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Reversing the Genomic, Epigenetic, and Triple-Negative Breast Cancer–Enhancing Effects of Obesity

Overview of attention for article published in Cancer Prevention Research, June 2022
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About this Attention Score

  • Good Attention Score compared to outputs of the same age (67th percentile)
  • Above-average Attention Score compared to outputs of the same age and source (58th percentile)

Mentioned by

twitter
7 tweeters

Readers on

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3 Mendeley
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Title
Reversing the Genomic, Epigenetic, and Triple-Negative Breast Cancer–Enhancing Effects of Obesity
Published in
Cancer Prevention Research, June 2022
DOI 10.1158/1940-6207.capr-22-0113
Pubmed ID
Authors

Laura W. Bowers, Steven S. Doerstling, Meghana G. Shamsunder, Claire G. Lineberger, Emily L. Rossi, Stephanie A. Montgomery, Michael F. Coleman, Weida Gong, Joel S. Parker, Anthony Howell, Michelle Harvie, Stephen D. Hursting

Abstract

The reversibility of the procancer effects of obesity was interrogated in formerly obese C57BL/6 mice that lost weight via a nonrestricted low-fat diet (LFD) or 3 distinct calorie-restricted (CR) regimens (low-fat CR, Mediterranean-style CR, or intermittent CR). These mice, along with continuously obese mice and lean control mice, were orthotopically injected with E0771 cells, a mouse model of triple-negative breast cancer. Tumor weight, systemic cytokines, and incidence of lung metastases were elevated in the continuously obese and nonrestricted LFD mice relative to the 3 CR groups. Gene expression differed between the obese and all CR groups, but not the nonrestricted LFD group, for numerous tumoral genes associated with epithelial-to-mesenchymal transition as well as several genes in the normal mammary tissue associated with hypoxia, reactive oxygen species production and p53 signaling. A high degree of concordance existed between differentially expressed mammary tissue genes from obese versus all CR mice and a microarray dataset from overweight/obese women randomized to either no intervention or a CR diet. Assessment of differentially methylated regions in mouse mammary tissues revealed that obesity, relative to the 4 weight loss groups, was associated with significant DNA hypermethylation. However, the anticancer effects of the CR interventions were independent of their ability to reverse obesity-associated mammary epigenetic reprogramming. Taken together, these preclinical data showing that the procancer effects of obesity are reversible by various forms of CR diets strongly support translational exploration of restricted dietary patterns for reducing the burden of obesity-associated cancers.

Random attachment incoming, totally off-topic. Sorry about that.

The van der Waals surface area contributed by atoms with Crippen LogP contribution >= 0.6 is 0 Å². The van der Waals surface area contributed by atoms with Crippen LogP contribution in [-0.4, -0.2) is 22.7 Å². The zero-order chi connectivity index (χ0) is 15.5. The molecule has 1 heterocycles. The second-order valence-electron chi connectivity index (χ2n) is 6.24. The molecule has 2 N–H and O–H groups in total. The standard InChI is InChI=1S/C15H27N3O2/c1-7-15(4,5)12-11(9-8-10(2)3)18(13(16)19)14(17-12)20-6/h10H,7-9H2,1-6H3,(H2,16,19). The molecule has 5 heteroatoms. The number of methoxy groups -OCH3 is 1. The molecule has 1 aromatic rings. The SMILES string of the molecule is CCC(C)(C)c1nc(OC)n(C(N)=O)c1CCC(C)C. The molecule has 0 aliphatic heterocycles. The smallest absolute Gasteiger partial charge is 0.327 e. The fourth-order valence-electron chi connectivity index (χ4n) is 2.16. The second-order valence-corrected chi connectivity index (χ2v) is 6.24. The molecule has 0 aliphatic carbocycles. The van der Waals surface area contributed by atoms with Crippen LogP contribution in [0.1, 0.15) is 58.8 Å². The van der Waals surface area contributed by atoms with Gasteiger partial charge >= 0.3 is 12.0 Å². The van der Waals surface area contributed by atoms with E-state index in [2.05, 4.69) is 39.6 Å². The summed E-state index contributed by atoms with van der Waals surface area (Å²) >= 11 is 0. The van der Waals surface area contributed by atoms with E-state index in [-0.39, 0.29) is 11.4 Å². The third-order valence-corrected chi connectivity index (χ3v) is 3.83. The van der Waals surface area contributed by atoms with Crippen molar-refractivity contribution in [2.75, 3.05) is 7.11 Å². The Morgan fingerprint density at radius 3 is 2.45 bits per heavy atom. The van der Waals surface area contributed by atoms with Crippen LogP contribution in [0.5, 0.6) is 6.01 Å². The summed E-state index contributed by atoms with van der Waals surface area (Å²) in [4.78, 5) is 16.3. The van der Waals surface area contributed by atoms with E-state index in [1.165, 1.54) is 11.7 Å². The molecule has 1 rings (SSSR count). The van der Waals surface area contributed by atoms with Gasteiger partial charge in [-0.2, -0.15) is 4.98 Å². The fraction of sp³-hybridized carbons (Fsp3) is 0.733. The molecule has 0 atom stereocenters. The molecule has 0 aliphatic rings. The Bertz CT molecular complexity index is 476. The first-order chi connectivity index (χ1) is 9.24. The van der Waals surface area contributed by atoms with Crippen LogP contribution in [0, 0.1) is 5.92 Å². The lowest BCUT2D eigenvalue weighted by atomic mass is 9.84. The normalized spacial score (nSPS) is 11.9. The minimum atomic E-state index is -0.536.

Twitter Demographics

The data shown below were collected from the profiles of 7 tweeters who shared this research output. Click here to find out more about how the information was compiled.

Mendeley readers

The data shown below were compiled from readership statistics for 3 Mendeley readers of this research output. Click here to see the associated Mendeley record.

Geographical breakdown

Country Count As %
Unknown 3 100%

Demographic breakdown

Readers by professional status Count As %
Student > Master 2 67%
Lecturer 1 33%
Readers by discipline Count As %
Nursing and Health Professions 1 33%
Agricultural and Biological Sciences 1 33%
Medicine and Dentistry 1 33%

Attention Score in Context

This research output has an Altmetric Attention Score of 4. This is our high-level measure of the quality and quantity of online attention that it has received. This Attention Score, as well as the ranking and number of research outputs shown below, was calculated when the research output was last mentioned on 21 September 2022.
All research outputs
#6,568,026
of 22,132,418 outputs
Outputs from Cancer Prevention Research
#556
of 1,336 outputs
Outputs of similar age
#112,421
of 343,901 outputs
Outputs of similar age from Cancer Prevention Research
#11
of 24 outputs
Altmetric has tracked 22,132,418 research outputs across all sources so far. This one has received more attention than most of these and is in the 70th percentile.
So far Altmetric has tracked 1,336 research outputs from this source. They typically receive a lot more attention than average, with a mean Attention Score of 16.8. This one has gotten more attention than average, scoring higher than 57% of its peers.
Older research outputs will score higher simply because they've had more time to accumulate mentions. To account for age we can compare this Altmetric Attention Score to the 343,901 tracked outputs that were published within six weeks on either side of this one in any source. This one has gotten more attention than average, scoring higher than 67% of its contemporaries.
We're also able to compare this research output to 24 others from the same source and published within six weeks on either side of this one. This one has gotten more attention than average, scoring higher than 58% of its contemporaries.